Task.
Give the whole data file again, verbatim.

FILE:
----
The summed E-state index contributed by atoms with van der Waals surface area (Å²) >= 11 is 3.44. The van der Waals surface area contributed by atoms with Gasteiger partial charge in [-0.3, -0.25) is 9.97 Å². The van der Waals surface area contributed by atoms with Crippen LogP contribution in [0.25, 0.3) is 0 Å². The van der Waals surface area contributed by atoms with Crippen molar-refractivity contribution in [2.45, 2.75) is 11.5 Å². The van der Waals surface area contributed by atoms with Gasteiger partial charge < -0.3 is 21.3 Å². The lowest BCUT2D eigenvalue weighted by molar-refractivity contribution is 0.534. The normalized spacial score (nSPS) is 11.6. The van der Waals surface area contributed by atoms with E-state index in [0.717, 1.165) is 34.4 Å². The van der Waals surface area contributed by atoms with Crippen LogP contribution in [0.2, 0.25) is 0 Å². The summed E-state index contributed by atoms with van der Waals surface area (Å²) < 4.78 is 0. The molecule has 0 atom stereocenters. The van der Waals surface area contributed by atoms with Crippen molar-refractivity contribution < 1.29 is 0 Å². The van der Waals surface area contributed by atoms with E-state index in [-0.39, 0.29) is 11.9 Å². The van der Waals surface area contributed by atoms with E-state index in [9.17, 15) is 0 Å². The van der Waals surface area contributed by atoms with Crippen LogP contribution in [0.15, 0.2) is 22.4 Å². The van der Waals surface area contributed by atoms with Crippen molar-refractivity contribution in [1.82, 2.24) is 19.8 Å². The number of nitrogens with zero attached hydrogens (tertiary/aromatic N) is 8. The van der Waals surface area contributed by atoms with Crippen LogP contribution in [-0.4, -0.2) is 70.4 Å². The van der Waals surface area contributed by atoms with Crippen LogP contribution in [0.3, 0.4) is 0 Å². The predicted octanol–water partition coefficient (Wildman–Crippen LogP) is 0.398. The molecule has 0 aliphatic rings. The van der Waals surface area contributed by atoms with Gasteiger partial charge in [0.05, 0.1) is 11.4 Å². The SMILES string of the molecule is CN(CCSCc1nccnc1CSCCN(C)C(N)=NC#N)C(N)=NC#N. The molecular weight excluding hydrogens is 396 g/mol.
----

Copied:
The summed E-state index contributed by atoms with van der Waals surface area (Å²) >= 11 is 3.44. The van der Waals surface area contributed by atoms with Gasteiger partial charge in [-0.3, -0.25) is 9.97 Å². The van der Waals surface area contributed by atoms with Crippen LogP contribution in [0.25, 0.3) is 0 Å². The van der Waals surface area contributed by atoms with Crippen molar-refractivity contribution in [2.45, 2.75) is 11.5 Å². The van der Waals surface area contributed by atoms with Gasteiger partial charge < -0.3 is 21.3 Å². The lowest BCUT2D eigenvalue weighted by molar-refractivity contribution is 0.534. The normalized spacial score (nSPS) is 11.6. The van der Waals surface area contributed by atoms with E-state index in [0.717, 1.165) is 34.4 Å². The van der Waals surface area contributed by atoms with Crippen LogP contribution in [0.2, 0.25) is 0 Å². The summed E-state index contributed by atoms with van der Waals surface area (Å²) < 4.78 is 0. The molecule has 0 atom stereocenters. The van der Waals surface area contributed by atoms with Crippen molar-refractivity contribution < 1.29 is 0 Å². The van der Waals surface area contributed by atoms with E-state index in [-0.39, 0.29) is 11.9 Å². The van der Waals surface area contributed by atoms with E-state index in [9.17, 15) is 0 Å². The van der Waals surface area contributed by atoms with Crippen LogP contribution in [0.15, 0.2) is 22.4 Å². The van der Waals surface area contributed by atoms with Crippen molar-refractivity contribution in [1.82, 2.24) is 19.8 Å². The number of nitrogens with zero attached hydrogens (tertiary/aromatic N) is 8. The van der Waals surface area contributed by atoms with Crippen LogP contribution in [-0.4, -0.2) is 70.4 Å². The van der Waals surface area contributed by atoms with Crippen LogP contribution in [0.3, 0.4) is 0 Å². The predicted octanol–water partition coefficient (Wildman–Crippen LogP) is 0.398. The molecule has 0 aliphatic rings. The van der Waals surface area contributed by atoms with Gasteiger partial charge in [0.05, 0.1) is 11.4 Å². The SMILES string of the molecule is CN(CCSCc1nccnc1CSCCN(C)C(N)=NC#N)C(N)=NC#N. The molecular weight excluding hydrogens is 396 g/mol.